A good camping spot is one where you have enough room to set up your tents above the high tide line. Camping on gravel beaches is ideal and you should avoid muskeg if you want to keep dry. Also, refrain from clearing vegetation at all costs unless it's an emergency situation.
Access to your campsite may change with the tide. If you arrive at your campsite at low tide, you can continue paddling for a couple hours while you wait for the tide to come in or you can start lugging your gear to the high water mark. In some cases, you might have a couple hundred yards, in others less than a hundred yards. Unless you have a nice beach you’ll likely have lots of hard scrabble and nasty, slippery rock to cover. There's no great way for handling it so watch your footing and take your time. Make sure someone’s watching the boats the entire time you’re shuttling your gear to camp. You need to be smarter than the tides!
Campsites aren't often noted in any way. You have to look for them. If you have one or two tents, you’ll find somewhere to camp even in the busy season becaise smaller groups have a lot more latitude in where they choose to camp than groups with three or more tents. Campsites operate on a 1st come, 1st served basis. You can always ask if there’s room for your tents at an already occupied site, or if the current occupants know of other close options. Proper etiquette within the kayaking community is to use a camp for one night, then move on to avoid tying up the site.
Having some general information about camping options goes a long way, especially during the busy summer season. A variety of campsite and cabin options can be found here on the Alaska App or at Alaska.org. The Forest Service provides hard-copy maps showing most sites and the Glacier Ranger District office in Girdwood has information about group size capacity for campsites (907-783-3242).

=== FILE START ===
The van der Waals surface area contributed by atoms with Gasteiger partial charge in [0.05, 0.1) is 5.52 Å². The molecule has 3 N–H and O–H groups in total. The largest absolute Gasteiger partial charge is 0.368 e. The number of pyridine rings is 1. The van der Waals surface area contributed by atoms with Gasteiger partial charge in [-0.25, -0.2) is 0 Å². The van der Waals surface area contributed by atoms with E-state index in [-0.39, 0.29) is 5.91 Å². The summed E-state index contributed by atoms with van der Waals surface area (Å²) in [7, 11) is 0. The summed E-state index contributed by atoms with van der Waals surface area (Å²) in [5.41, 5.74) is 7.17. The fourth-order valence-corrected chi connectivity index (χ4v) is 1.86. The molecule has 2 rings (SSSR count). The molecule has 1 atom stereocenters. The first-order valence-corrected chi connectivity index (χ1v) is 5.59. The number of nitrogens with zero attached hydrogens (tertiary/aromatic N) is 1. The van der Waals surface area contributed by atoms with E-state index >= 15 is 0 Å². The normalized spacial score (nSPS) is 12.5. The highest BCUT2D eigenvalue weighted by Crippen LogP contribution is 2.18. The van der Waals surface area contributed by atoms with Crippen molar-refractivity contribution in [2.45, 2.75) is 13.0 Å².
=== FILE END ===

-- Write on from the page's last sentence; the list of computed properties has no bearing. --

Also keep in mind that reviewing your paddle plan and camping options with water-taxi, rental service, or local guide services may get you good, current tips on things like tent capacity, drinking water, and so on. Boat charters and guide services can also provide information on ‘traffic’ in the particular area where you’re paddling. Within paddling distance of port, especially during high tourist season (June 20th - August 10th) it’s difficult to monitor volume of kayak traffic, and it’s common for popular sites to fill up quickly. Building additional time into your paddle plan for finding a campsite in these areas during high season is recommended. This is particularly true in Harriman Fjord in July. Many paddlers hire boat charters for access to more remote kayaking and camping areas this time of season.